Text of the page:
3. Celebrate the 20th anniversary of the end of U.S. nuclear weapons testing! The U.S. conducted 1,030 nuclear weapons test explosions (will the Earth ever forgive us for this violence against her?), the last was September 23, 1992. But with our continued vigilance and hard work, not only will the U.S. never test again, we’ll abolish nuclear weapons worldwide! Please sign onto a letter to President Obama encouraging further nuclear weapons reductions, and for him to push for Senate ratification of the Comprehensive Test Ban Treaty.

4. Give as generous a gift as you can to Peace Action!


Kev’s Summer Reading List

July 9, 2012

Here are four books on Peace Action related issues I’ve read recently, all written by colleagues (okay maybe I need to balance these now with some non-political books!). What are you reading this summer? Please share your favorites, whether political or peace-related or not.

–Kevin Martin, Executive Director

Drone Warfare: Killing by Remote Control by Medea Benjamin, co-founder of Code Pink: Women for Peace and Global Exchange

Medea Benjamin, an indefatigable drum major for peace and justice, provides a real eye opener to how U.S. Unmanned Aerial Vehicles (UAV’s) or “drones” are not only killing innocent civilians in Afghanistan, Pakistan, Yemen, Somalia and other countries (most of whom the U.S. is not at war against), but how drones are lowering the bar for warmaking and spying on Americans. Clear, concise, well-argued and passionate, featuring interviews with drone victims and activists working to limit the proliferation of drones and other robotic warfare technology, this book is a must-read for peace activists wanting to learn more about this pernicious threat to peace and our civil liberties and how to stop it.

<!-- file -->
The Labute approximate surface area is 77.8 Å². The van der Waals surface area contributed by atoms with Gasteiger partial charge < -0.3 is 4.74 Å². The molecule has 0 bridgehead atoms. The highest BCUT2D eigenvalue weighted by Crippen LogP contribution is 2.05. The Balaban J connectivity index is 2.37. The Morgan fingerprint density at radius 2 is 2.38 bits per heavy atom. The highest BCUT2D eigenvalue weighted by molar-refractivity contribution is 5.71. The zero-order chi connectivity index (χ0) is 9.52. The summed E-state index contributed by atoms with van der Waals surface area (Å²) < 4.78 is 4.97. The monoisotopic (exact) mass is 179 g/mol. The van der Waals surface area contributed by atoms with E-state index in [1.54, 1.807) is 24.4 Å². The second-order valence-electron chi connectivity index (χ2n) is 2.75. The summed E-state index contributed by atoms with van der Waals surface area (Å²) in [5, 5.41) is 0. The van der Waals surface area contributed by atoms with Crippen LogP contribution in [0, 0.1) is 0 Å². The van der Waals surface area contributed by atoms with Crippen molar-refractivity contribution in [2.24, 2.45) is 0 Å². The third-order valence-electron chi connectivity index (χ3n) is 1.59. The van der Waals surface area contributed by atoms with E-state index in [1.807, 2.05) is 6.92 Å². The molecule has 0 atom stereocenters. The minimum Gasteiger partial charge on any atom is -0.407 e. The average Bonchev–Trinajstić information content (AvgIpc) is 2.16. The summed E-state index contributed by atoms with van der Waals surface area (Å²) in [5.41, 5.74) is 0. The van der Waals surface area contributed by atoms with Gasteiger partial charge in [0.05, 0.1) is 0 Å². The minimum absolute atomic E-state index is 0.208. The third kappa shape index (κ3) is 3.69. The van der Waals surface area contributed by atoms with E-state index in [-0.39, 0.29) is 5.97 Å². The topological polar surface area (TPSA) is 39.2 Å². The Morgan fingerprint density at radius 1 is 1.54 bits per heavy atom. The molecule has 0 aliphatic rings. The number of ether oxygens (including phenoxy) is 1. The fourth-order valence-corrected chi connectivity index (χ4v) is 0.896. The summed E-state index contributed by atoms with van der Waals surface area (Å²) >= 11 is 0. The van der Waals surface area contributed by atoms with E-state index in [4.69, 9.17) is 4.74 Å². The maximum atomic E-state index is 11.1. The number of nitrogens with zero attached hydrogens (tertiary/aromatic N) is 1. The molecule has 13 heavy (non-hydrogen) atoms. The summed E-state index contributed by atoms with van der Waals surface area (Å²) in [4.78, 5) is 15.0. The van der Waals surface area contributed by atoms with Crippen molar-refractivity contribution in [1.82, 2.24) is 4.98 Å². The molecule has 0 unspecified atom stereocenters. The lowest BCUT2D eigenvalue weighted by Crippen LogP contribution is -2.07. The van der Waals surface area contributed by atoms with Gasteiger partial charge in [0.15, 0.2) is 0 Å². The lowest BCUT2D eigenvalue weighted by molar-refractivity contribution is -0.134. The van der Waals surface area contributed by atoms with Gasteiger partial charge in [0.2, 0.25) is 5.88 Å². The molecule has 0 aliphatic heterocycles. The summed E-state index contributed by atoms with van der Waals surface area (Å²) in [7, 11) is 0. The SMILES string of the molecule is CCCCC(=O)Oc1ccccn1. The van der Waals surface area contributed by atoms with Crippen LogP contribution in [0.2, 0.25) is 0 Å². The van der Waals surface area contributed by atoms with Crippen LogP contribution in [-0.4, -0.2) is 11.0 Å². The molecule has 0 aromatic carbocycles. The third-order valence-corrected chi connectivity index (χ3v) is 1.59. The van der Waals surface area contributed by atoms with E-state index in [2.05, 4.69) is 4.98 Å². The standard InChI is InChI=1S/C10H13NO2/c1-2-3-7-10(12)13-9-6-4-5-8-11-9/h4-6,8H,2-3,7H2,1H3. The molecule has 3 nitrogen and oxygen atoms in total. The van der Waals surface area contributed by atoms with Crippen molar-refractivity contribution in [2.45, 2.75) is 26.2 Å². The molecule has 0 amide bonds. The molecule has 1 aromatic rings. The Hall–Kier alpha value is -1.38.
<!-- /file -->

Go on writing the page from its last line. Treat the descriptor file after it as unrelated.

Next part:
Working for Peace and Justice: Memoirs of an Activist Intellectual by Lawrence Wittner, Professor Emeritus at the State University of New York at Albany and a member of the Peace Action national board of directors

Perhaps because I admire and like Larry Wittner so much,  I really enjoyed this coming of age story of a shy, intellectual boy from Brooklyn who went on to become a civil rights, labor and peace activist, and the authoritative scholar of the global nuclear disarmament movement. While I enjoyed that “political” part of the book, Larry’s personal journey is very compelling too, as he overcame numerous serious personal and professional obstacles to become a much-respected and well-liked stalwart in the fields of academia and activism.

Here is the blurb I wrote for the book: